Myanmar junta hosts China’s envoy for border issue talks

The talks come after a week of conflict between the junta and a rebel army on the Chinese border.
By RFA Burmese
Myanmar junta hosts China’s envoy for border issue talks Junta leader Min Aung Hlaing (R) meets with China’s special envoy to Myanmar Deng Xijun in Naypyidaw on April 1, 2024.
Myanmar military

Updated at 4:50 pm ET on April 2, 2024

A Chinese official met with junta leader Senior Gen. Min Aung Hlaing to discuss cooperation between Myanmar and China, according to the Global New Light of Myanmar, a junta-backed newspaper.

The meeting came as a joint force of police from Myanmar and China raided several online scam centers in a border town in Myanmar’s Shan state, arresting more than 800 people, including Chinese nationals, according to pro-junta media reports.

Senior Gen. Min Aung Hlaing hosted China Ministry of Foreign Affairs special envoy Deng Xijun in Naypyidaw on Monday to discuss the issues complicating China and Myanmar’s border relationship. 

Deng Xijun came to Naypyidaw because border gates have still not reopened due to increased fighting, political and military analysts told Radio Free Asia.

Since China brokered a ceasefire between allied rebel groups called the Three Brotherhood Alliance on Jan. 11, other anti-junta groups have increased their efforts to seize junta-controlled territory. The Kachin Independence Army, which is not part of the alliance, captured nearly 60 junta camps in March and gained control of a partial border trading route and another major highway in Myanmar’s northern Kachin state.

A former military officer who did not want to be named for security reasons said re-opening these gates in northern Shan state is vitally important to both the junta and China, as is preventing the Kachin Independence Army from getting closer with the U.S. 

"Of course, they want to re-open the border gates. Yunnan's exports are mainly to Myanmar, but it is very difficult to reach an agreement,” he said. “Another point is that both governments have to prevent [the Kachin Independence Army] from being close to the U.S. So they often meet and discuss this.”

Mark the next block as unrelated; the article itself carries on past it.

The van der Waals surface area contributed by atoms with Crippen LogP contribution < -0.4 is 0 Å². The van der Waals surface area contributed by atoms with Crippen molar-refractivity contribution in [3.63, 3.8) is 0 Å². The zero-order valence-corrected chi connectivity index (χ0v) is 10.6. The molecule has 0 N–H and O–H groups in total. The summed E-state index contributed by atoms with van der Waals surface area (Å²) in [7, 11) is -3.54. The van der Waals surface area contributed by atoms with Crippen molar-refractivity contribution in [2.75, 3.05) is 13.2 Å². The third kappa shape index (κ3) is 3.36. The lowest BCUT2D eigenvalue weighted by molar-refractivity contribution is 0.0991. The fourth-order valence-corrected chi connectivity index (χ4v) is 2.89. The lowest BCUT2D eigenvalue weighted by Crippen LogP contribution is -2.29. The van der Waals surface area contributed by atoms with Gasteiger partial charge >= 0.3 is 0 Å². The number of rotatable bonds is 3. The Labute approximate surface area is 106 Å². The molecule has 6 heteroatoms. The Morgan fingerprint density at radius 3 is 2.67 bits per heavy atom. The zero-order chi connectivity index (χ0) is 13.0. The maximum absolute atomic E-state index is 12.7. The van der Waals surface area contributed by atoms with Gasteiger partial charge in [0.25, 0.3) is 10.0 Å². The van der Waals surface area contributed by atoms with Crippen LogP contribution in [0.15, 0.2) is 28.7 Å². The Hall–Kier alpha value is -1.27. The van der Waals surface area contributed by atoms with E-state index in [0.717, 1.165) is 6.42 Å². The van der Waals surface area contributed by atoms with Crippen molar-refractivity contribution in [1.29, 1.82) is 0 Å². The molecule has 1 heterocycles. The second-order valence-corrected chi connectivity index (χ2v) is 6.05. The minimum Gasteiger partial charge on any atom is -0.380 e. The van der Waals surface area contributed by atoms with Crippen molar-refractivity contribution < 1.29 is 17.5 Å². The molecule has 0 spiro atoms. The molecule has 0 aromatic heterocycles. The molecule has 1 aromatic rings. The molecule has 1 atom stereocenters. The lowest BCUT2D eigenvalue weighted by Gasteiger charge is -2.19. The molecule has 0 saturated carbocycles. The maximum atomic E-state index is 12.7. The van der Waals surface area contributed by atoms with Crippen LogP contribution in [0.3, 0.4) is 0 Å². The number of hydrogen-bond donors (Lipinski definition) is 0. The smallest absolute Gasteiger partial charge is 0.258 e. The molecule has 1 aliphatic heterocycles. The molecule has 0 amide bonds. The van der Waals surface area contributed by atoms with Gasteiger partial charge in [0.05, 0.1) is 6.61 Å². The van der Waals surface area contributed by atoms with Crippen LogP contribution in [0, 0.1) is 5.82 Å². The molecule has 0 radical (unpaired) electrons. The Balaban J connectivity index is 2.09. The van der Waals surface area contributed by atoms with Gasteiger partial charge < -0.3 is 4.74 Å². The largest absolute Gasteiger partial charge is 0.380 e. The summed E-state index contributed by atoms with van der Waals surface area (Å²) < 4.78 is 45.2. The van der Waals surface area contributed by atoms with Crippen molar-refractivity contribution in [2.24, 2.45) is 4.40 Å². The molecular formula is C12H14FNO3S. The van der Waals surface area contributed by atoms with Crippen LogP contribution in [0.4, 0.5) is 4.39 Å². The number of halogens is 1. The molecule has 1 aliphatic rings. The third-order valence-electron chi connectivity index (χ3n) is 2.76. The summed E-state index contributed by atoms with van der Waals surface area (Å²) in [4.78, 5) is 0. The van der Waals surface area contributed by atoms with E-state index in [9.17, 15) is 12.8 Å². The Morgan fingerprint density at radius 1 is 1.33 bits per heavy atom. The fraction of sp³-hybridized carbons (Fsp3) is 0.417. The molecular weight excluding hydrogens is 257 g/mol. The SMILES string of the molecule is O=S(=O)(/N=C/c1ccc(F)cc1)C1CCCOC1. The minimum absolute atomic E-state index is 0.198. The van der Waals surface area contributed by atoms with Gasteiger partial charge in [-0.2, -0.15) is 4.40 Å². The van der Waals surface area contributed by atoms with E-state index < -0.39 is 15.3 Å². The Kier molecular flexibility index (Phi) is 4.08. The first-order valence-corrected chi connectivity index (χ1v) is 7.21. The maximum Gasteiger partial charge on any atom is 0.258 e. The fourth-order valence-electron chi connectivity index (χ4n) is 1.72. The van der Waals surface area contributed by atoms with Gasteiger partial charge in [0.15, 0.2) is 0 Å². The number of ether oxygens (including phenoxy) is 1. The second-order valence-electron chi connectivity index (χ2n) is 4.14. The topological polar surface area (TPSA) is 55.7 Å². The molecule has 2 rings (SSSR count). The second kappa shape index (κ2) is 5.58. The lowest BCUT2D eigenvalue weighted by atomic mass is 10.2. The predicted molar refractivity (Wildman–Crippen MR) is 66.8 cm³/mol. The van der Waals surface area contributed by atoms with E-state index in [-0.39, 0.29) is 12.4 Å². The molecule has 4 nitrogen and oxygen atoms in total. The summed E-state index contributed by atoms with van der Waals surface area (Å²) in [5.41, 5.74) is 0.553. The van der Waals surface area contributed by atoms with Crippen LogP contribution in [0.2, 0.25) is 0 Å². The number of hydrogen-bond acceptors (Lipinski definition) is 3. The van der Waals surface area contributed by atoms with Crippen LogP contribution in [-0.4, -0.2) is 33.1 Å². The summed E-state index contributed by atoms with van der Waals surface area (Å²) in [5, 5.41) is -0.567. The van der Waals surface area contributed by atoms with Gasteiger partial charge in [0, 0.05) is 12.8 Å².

Chinese border police guards keep watch as migrant workers return from China at the Myanmar border gate in Muse in Shan state, May 12, 2020. (Phyo Maung Maung/AFP)

On Thursday, American foreign policy director Derek Chollet announced on social media that he met several armed group leaders, including representatives from the Kachin Independence Army.

Border Stability

Fighting between the Kachin Independence Army and junta has raged since Wednesday, when the rebel group began attacking junta camps and highways near Lwegel, a Kachin town directly on the Chinese border. 

Three hundred junta soldiers, administrative staff and families of both trapped by fighting attempted to seek refuge in China on Friday, but were refused by Chinese border officials, said Lwegel residents. RFA contacted Yangon’s Chinese Embassy and junta officials to verify this case, but received no response by the time of publication.

Further to the south in Shan state, dozens of casinos notorious for trafficking Chinese citizens into forced labor have sprung up in border areas like Muse. Eliminating these scam centers is one of the few common interests of the junta and rebel groups, which have deported a combined total of over 50,000 Chinese nationals between October 2023 and March 2024 for illegal activity.